I hope this helps to clear things up.
     
  15. Pookie

    Pookie So this is permanence, love's shattered pride.

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    Bosch are alway my first choice for power tools. The PBH 2100 re should be fine for what you need.
     
  16. Fishlock

    Fishlock .o0o.

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    For that price, with what you're saying above, you need to get a corded SDS+ drill. Short of spending £350+ you're not going to get a cordless capable of regularly tearing through hard concrete, regardless of what bits you buy.

    I have this drill, and it's quite capable. It's also just light enough to use for more regular things. It also comes with a very long cord. This is the newer version of my cordless. A very good drill for general use but it won't go through concrete in a hurry.
     
  17. PocketDemon

    PocketDemon New Member

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    +1

    Personally i use both a corded SDS+ Kango drill (with chuck for non-hammering goodness) & a cordless 18V Dewalt w. hammer function (DeWalt DC100 @ ~£100).


    Whilst Dewalt's great for most stuff & is my normal go to drill, it's really not man enough, imho, for drilling into brick/concrete or for odd tasks like drilling out screws.

    That said, it's not that i was buying thinking that i was only going to be drilling a couple of holes in brick/concrete ever & i so i bought the Kango, 2nd hand, first as there's only so much money at times - so it 'may' be that for lighter usage a cheaper cordless might be good enough for the odd hole.

    [NB originally Kango was a London based brand who made a variety of drills, but they got bought out by Milwaukee & is used as a product type - so it's not what would be termed a Kango drill now.]​


    Yeah, it's all about the budget that you've got at the time though, as naturally you can buy SDS cordless ones, though for something decent then you're talking about spending a fair amount...


    Oh, & there are also size & handling advantages to having both - a small cordless will obviously fit into tighter spaces, can be used more accurately one-handed (saves having to clamp stuff) &, in my experience, there's more finesse possible (for example when using counter sink wood bits)...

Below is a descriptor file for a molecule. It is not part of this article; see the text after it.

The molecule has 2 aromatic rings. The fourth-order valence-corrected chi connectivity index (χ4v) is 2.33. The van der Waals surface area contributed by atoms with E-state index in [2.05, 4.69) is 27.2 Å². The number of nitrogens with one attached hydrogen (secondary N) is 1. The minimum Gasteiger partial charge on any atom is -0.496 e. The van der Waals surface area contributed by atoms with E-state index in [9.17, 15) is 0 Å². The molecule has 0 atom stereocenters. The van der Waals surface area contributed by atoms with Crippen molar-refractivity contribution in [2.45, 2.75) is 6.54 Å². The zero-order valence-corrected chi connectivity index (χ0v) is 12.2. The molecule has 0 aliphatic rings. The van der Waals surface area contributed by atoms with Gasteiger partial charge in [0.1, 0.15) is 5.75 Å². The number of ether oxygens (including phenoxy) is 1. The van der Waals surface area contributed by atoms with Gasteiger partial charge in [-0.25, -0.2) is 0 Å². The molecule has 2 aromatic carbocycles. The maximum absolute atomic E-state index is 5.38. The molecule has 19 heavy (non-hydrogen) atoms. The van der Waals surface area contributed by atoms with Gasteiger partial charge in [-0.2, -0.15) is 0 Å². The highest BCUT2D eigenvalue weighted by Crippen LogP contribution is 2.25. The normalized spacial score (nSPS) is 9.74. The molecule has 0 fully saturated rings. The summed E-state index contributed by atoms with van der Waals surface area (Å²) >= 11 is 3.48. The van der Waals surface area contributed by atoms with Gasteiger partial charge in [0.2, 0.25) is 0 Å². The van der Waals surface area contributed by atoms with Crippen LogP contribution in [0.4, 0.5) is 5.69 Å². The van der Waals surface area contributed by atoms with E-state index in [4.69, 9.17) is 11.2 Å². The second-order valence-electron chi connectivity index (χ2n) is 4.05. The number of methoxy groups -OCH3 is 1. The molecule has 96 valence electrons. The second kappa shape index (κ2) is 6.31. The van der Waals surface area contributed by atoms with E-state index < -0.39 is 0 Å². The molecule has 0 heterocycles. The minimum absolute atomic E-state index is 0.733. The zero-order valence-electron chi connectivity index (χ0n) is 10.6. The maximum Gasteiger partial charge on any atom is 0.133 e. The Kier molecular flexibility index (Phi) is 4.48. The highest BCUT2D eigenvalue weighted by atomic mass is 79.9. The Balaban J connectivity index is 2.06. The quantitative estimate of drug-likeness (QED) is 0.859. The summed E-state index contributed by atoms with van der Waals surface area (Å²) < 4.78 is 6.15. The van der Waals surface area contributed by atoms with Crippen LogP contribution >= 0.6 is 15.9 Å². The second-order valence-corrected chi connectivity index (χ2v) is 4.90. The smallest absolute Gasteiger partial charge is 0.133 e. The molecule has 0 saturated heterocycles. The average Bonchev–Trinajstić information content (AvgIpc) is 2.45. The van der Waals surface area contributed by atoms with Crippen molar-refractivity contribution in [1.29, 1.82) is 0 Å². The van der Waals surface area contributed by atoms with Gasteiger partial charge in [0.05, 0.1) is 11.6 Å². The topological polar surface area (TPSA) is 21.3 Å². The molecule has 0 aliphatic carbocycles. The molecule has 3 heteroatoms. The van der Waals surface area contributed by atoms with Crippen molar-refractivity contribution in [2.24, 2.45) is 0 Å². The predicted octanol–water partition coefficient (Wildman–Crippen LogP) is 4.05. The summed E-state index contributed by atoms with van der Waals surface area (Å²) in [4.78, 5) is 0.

...whereas a decent SDS drill, whether cordless or corded, will be much larger & heavier but is vastly superior for certain tasks - i'd say that twice the speed for brick/concrete is a serious under estimate.
     
  18. MSHunter

    MSHunter Well-Known Member

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    Last edited: 19 Nov 2013
  19. asura

    asura jack of all trades

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    Snap (almost, I got the three mode version - looking again, they've got pictures from two different drills up... cheeky?)! Great minds think alike! Though I'm on 110V.

    Looks like a decent cordless, it comes with a 3Ah battery (which is what you want) though only one... A little less torque-ie than some of the competition but is priced competitively - how much are their batteries... £55, not bad either, a tenner cheaper than Makita ones.

    Though from what you've said (lots of concrete) I'd be more inclined to go for a mid range corded drill and a low/mid cordless combi rather than just a high end cordless combi.

    Ebay?
     
    Last edited: 19 Nov 2013
  20. PocketDemon

    PocketDemon New Member

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    Whilst higher Ah value batteries are certainly useful if you're going to be working away from a power supply for a more extended period (though you'd still have charged spares in the van/on site), within the OP's home environment then only having a single battery means that if it runs out/esp if they've forgotten to recharge it then they've got to wait for 45/75mins for a recharge.

    (whilst at the top it mentions 45mins, both the specs at the bottom & one of the reviewers says that it's 75 mins)

    Now, naturally there's also long term advantages to li-ion vs ni cad batteries... Albeit that for this type of equipment on a non-professional usage then it's not as pronounced with decent enough gear if you follow the instructions.

    For example, with the Dewalt mentioned, basically you need to recharge them for 10 hours periodically - it 'can' be less than weekly if you're using the drill very heavily & have been doing numerous 1hr quick recharges, but you're not exactly going to be drilling 24/7 for weeks on end - & also if you're going to not be using it for some time.


    So it's really be whether paying an extra £50 is worth having a single battery that will last far longer (is the OP doing *that* much drilling in one go with no access to a power socket) vs £100 for something like the Dewalt with a pair of batteries that will last for a shorter time between them but they can be recharging one battery whilst using the other?


    imho then, unless there was shed loads of non-masonry drilling to be done on a regular basis (with no access to a power supply for recharging), once you add on the cost for a 2nd battery for the Bosch to cover yourself for it running out in the middle of a job, you'd not be far off the money it would need to get both the cheaper cordless & something like the Makita SDS+ that Fishlock mentioned.

    & you'd then have a both a decent enough small cordless & something branded that will happily go through concrete.


    That said, i do wonder whether the OP really needs a £150 SDS+ hammer drill?

    Well, too cheap a cordless will simply be shonky (i've tried ~£50-60 ones before & they're a complete waste of space), but unless they're after drilling all the holes in the world (which sounds unlikely in a flat) then looking at one of the cheaper drills on Screwfix might well be good enough for their needs.

    Okay, the much lower priced ones certainly aren't professional drills & they're a lot heavier, but Screwfix are known for having decent customer service if there's issues.

    Yeah, it's still looking at being over the OP's £100 budget, but a sensible enough pair of drills could be gotten for <£200 - vs the ~£300 for the Bosch & Matika combo.